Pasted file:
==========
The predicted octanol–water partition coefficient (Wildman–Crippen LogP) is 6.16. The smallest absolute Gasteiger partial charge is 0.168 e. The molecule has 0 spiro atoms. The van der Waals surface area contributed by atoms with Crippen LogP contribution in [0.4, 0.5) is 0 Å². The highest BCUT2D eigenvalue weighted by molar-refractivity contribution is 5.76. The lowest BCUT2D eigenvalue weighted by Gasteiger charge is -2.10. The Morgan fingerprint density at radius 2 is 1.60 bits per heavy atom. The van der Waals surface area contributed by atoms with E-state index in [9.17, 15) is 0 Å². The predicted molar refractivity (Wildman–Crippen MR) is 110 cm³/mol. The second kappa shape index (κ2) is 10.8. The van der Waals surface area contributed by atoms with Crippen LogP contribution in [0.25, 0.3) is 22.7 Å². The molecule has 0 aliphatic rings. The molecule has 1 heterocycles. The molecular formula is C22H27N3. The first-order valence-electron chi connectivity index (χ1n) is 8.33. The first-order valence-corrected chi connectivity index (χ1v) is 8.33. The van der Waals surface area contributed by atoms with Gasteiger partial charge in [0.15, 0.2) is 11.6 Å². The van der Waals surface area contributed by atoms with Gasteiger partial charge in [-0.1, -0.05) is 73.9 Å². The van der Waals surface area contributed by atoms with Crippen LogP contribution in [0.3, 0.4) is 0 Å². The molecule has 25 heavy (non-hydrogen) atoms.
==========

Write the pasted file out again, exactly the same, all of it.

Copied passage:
The predicted octanol–water partition coefficient (Wildman–Crippen LogP) is 6.16. The smallest absolute Gasteiger partial charge is 0.168 e. The molecule has 0 spiro atoms. The van der Waals surface area contributed by atoms with Crippen LogP contribution in [0.4, 0.5) is 0 Å². The highest BCUT2D eigenvalue weighted by molar-refractivity contribution is 5.76. The lowest BCUT2D eigenvalue weighted by Gasteiger charge is -2.10. The Morgan fingerprint density at radius 2 is 1.60 bits per heavy atom. The van der Waals surface area contributed by atoms with E-state index in [9.17, 15) is 0 Å². The predicted molar refractivity (Wildman–Crippen MR) is 110 cm³/mol. The second kappa shape index (κ2) is 10.8. The van der Waals surface area contributed by atoms with Crippen LogP contribution in [0.25, 0.3) is 22.7 Å². The molecule has 0 aliphatic rings. The molecule has 1 heterocycles. The molecular formula is C22H27N3. The first-order valence-electron chi connectivity index (χ1n) is 8.33. The first-order valence-corrected chi connectivity index (χ1v) is 8.33. The van der Waals surface area contributed by atoms with Gasteiger partial charge in [0.15, 0.2) is 11.6 Å². The van der Waals surface area contributed by atoms with Gasteiger partial charge in [-0.1, -0.05) is 73.9 Å². The van der Waals surface area contributed by atoms with Crippen LogP contribution in [0.3, 0.4) is 0 Å². The molecule has 25 heavy (non-hydrogen) atoms.